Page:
By Javi Martinez, Jose R. Mendoza and Aaron Salvan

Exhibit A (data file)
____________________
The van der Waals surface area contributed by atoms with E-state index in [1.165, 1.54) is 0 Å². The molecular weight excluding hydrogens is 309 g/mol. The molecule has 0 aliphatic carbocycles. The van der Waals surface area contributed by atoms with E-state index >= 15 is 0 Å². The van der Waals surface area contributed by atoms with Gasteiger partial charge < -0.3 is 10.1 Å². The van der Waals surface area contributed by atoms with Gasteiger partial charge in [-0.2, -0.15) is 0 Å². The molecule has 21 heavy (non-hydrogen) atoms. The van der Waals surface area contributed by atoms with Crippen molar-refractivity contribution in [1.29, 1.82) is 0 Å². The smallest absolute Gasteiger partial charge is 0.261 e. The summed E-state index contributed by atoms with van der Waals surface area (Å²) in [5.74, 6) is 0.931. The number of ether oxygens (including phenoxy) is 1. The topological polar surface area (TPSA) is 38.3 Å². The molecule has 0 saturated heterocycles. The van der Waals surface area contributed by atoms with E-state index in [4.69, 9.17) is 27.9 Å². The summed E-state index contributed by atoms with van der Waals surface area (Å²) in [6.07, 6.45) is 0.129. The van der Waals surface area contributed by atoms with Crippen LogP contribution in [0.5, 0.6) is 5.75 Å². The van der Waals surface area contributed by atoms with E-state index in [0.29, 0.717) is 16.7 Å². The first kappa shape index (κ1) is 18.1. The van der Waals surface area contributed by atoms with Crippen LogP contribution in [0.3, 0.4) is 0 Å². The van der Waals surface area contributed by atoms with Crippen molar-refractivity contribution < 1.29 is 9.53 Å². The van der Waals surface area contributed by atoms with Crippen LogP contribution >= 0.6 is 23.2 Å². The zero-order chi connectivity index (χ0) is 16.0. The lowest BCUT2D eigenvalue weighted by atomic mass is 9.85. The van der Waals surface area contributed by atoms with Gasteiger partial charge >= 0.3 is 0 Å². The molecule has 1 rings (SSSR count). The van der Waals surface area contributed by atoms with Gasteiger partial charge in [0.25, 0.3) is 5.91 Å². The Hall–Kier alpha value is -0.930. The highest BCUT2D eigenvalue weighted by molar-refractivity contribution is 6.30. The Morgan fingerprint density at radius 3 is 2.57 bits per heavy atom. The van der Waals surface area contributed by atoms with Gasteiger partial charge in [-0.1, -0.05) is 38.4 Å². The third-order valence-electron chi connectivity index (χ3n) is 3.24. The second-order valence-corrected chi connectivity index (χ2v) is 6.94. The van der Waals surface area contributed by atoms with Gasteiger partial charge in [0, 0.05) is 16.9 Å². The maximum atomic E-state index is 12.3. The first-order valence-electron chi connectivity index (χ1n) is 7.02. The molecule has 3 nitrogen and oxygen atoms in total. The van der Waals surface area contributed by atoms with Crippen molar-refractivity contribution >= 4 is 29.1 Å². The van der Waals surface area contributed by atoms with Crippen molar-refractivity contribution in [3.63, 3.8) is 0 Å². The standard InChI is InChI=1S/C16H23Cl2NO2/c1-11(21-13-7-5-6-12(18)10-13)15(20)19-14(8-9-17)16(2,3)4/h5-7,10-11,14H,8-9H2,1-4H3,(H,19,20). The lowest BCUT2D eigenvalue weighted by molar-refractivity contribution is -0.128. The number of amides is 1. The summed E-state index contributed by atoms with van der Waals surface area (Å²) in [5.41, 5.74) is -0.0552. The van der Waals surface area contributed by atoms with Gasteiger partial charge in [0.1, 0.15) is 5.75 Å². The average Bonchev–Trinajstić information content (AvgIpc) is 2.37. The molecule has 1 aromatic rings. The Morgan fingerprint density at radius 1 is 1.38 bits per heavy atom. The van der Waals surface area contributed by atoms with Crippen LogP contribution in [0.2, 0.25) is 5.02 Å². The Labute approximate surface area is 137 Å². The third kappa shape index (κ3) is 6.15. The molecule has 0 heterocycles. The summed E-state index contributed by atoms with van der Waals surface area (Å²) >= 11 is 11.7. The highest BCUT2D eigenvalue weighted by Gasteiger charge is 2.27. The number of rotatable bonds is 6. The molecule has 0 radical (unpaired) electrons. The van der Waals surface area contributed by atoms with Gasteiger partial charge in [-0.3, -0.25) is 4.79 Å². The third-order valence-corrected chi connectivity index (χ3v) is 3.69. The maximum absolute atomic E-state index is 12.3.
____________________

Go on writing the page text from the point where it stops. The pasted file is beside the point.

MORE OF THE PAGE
The name of the Islamic State of Iraq and Syria (ISIS) has been well-known these days. For the past year the Islamic State of Iraq and al-Sha has been making a name for itself by taking advantage of the conflict in Syria and in Iraq to create an Islamic caliphate in the near Middle East. So far they have achieved some success, controlling an area roughly the size of the American state of Pennsylvania (119,283 sq.km). This success has allowed ISIS to recruit others to join its operations through a combination of the clever use of social media and more traditional recruiting methods. The governments of the Western world consider ISIS a terrorist organization – quite justified as they are known to behead and massacre people – and treat is as such. However, until recently (around a year or two ago), the al-Qaeda breakaway group was not considered as big a threat as it is now, meaning there were not a lot of measures taken against them. But with ISIS’s recent successes, they have started to take warning and take appropriate responses. Today, ISIS is arguably considered to be an even bigger threat than Al Qaeda. The American response This year, United States President Barack Obama assured the American people on September 10 that although he intends to “degrade” and “ultimately destroy” ISIS, the US response will not involve ground combat, which many Americans are wary of. Instead, support will be given in terms of airpower, training, and humanitarian aid. US airstrikes were vital when Iraqi and Kurdish forces retook Mosul dam, the largest in Iraq, which many feared ISIS could have used to, at best, cut off water and power, and at worst, flood cities. Recently, the US has even conducted air strikes in Syria, destroying training facilities and operational centers, though this recent move has received criticism especially as the US did it in a country that has not specifically given its permission. Although Obama recognized the need to rally Arab nations “on behalf of our common security and common humanity”, the President refused to rely on the al-Assad regime which “will never regain the legitimacy it has lost.” Whether or not Obama finds the support he asks for is a pressing question. The British parliament rejected his call for airstrikes in Syria against al-Assad’s regime in August 2013. However, the White House may find support from British this time around due to ISIS’ beheading of British aid worker David Haines – which British Prime Minister David Cameron has called “an act of pure evil.” The US can expect no support from Russia, Iran, and Syria, which were all quick to condemn the airstrikes saying that it threatens Syrian sovereignty. However, Obama may find support among other Arab nations. In fact, countries such as Saudi Arabia, United Arab Emirates, Bahrain, Jordan, and Qatar have helped with the recent air strikes. This can be due to ISIS’s aims to conquer not just Iraq, but the rest of the world and introduce a radical brand of Islam that goes against what these more progressive countries espouse. There will be more potential partners, as there are around 40 nations that have offered to help in the coalition. A war at home In addition to their efforts abroad, nations such as the US and the UK face terrorist threats within their own borders. UK, for example, has seen several of its citizens leave the country to enter Syria and participate in the war effort. Some of these citizens donated aid and supplies, trained in military camps, and later re-entered the UK as possible terrorists. For example, last October 7, the UK police arrested four men, accused of planning and implementing a terrorist plot. This occurred two weeks after the police arrested 10 men for the same offense. The ISIS threat has to be taken seriously, especially as these recent arrests have been “linked back to Syria and Iraq.” Another factor to be considered is how these citizens can enter and exit countries that highly-suspected people cannot enter. In addition to this, these citizens can help provide technical expertise that ISIS may have lacked. For example, many have commented on the quality of video editing for the propaganda videos. Many have suspected that their foreign laborers were in charge of it. At the same time, these countries cannot allow the paranoia and fear to allow them to seize their own innocent citizens as terrorists and strip them of their rights. The struggle to balance national security and protecting the very civilians they aim to serve is a conflict these countries are facing. Viability issues While the foreign response has certainly been admirable, it has to be questioned whether or not this coalition will be built to last. For example, it has to be pointed out that other initiatives that occurred in the past were not successful. One can just look into the situation in Syria, especially as these very same countries also espoused the rebellion against the Assad regime. It has been around for four years since the Arab Spring and Assad’s crimes against humanity began, yet the Assad regime still remains in power. However, these countries now understand that they are in it for the long haul. In order for the operation to be successful, they require their partners on the ground to be trained and armed. Forces such as the Iraqi and Syrian Kurds, as well as the Iraqi government and the Free Syrian Army are the ones that are directly facing the ISIS assault and they are in need of drastic aid and support. ISIS is well-funded and heavily armed, meaning that these forces need as much help as they can get. Lastly, countries such as Turkey must improve their response. As of press time, the Syrian city of Kobane is close to being taken over by ISIS, even though the Turkish border and support is only a few kilometers away. This has to change, especially if the coalition wants ISIS to be eradicated.